They do mind the gap

They do mind the gap

If you walked into a small auditorium at a New Delhi university recently, here’s what you would have seen — several young people sat quietly in a circle. They were listening to another young woman speak. She talked about painful realities that countless Indian women have to endure, but rarely confront. She spoke about growing up as a girl. She spoke about how she was repeatedly told — sometimes literally and sometimes subliminally — that she was inferior to her brothers. She spoke about the pure fear she felt when she walked alone at night. And she spoke about how India must make a profound change in the way it treats its women if it ever wants to reach its destiny.

After she’d finished, the floodgates opened. All the women in the room suddenly found their voice. Stories about discrimination in life started to flow. Conversations like this are part of a seismic shift in Indian society. Young people are no longer passive bystanders in public debates about gender. They are raising their voice at a political establishment that has refused to take them seriously. Sometimes their frustration blossoms into outright anger, particularly when confronted with horrendous outrage. After the Delhi gang rape, young people took the streets in great numbers to first protest against the pernicious attitudes towards women.

But it would be a mistake to believe that these protests are solely about individual outrages. There’s an equally powerful unease about the broader inequalities that every girl and woman must stare down. There are statistics, which are stark. The terribly low numbers of women in the police force are an example, as is the Parliament. There remains a yawning education gap between girls and boys.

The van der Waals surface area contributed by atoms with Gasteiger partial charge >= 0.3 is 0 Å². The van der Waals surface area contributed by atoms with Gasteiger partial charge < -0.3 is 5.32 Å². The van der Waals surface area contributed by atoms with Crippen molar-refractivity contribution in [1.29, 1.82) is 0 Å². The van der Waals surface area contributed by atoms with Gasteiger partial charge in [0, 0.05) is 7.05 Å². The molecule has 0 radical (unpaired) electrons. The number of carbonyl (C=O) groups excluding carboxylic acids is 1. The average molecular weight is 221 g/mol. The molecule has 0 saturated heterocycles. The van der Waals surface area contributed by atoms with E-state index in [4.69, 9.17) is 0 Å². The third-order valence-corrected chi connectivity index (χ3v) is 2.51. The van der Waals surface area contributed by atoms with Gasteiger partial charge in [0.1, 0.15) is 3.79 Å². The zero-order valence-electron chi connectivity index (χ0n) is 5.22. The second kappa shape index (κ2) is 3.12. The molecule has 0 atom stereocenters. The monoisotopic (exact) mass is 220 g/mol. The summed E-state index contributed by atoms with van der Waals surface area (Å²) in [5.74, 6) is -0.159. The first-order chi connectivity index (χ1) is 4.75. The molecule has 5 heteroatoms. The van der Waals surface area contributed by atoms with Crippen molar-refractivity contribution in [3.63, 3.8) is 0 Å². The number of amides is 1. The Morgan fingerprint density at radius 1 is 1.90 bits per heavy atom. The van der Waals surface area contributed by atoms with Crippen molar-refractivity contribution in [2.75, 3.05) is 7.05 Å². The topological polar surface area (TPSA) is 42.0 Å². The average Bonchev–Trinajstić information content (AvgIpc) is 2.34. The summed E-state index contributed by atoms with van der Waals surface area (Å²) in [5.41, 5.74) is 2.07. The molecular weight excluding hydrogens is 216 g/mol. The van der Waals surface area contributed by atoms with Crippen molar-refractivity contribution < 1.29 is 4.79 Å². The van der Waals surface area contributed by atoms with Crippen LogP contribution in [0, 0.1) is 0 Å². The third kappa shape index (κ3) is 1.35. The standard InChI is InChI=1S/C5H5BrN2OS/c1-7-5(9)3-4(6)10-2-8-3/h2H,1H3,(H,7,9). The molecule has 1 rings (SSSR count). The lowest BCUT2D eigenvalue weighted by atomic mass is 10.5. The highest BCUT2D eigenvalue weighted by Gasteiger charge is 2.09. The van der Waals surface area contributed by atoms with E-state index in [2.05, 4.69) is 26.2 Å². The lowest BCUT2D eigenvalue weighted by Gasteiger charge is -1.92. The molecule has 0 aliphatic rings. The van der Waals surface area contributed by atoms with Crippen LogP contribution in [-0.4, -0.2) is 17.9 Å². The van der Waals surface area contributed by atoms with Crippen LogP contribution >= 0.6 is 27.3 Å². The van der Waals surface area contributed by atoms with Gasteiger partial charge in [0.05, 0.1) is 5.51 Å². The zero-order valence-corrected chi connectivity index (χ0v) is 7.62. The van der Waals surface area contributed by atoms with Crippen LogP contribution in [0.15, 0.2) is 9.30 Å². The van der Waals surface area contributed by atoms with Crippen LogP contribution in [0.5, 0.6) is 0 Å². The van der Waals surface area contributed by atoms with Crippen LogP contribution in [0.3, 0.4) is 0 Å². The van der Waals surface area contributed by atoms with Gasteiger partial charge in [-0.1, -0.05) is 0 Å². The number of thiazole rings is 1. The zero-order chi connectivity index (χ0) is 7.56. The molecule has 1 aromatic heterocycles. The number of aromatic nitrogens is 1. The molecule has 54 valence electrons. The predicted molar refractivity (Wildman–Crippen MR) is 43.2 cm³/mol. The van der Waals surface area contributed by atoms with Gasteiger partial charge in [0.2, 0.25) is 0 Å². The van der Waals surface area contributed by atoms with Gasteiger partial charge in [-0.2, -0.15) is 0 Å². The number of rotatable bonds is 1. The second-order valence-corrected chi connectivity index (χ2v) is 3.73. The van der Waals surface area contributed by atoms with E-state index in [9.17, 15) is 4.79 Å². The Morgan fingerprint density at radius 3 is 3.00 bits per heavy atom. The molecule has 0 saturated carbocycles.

Do we really believe that the contempt shown towards women in eve teasing, or in the depressing stories about workplace discrimination, don’t spring from the same dank well of misogyny that propels rape? India’s youth is convinced that in the end it is attitudes that must change, not just laws.

The NGO I’m involved in — Oxfam India — has set up two free CLOSETHEGAP phone lines and is encouraging as many people as possible to call them. Thousands of calls have already come in from all over the country. The stories are as varied as India itself. Callers have asked why women are still so pitifully under-represented in the top echelons of our society. They’ve complained about the way women are treated in the home by their extended families. They’ve demanded greater public safety for women. And they’ve asked why so many women are not permitted to get an education or a job, even when opportunities exist.

This campaign is a small part of a silent revolution gripping more and more young people in New Delhi and across India. They realise that India’s treatment of women is a tragedy of immense proportions that must be met with outrage, not silence.

And they know that it’s only by raising their voice that the gap can be closed.

By Rahul Bose

Rahul Bose is an actor, activist and global ambassador for Oxfam International.

Courtesy: The Hindustan Times

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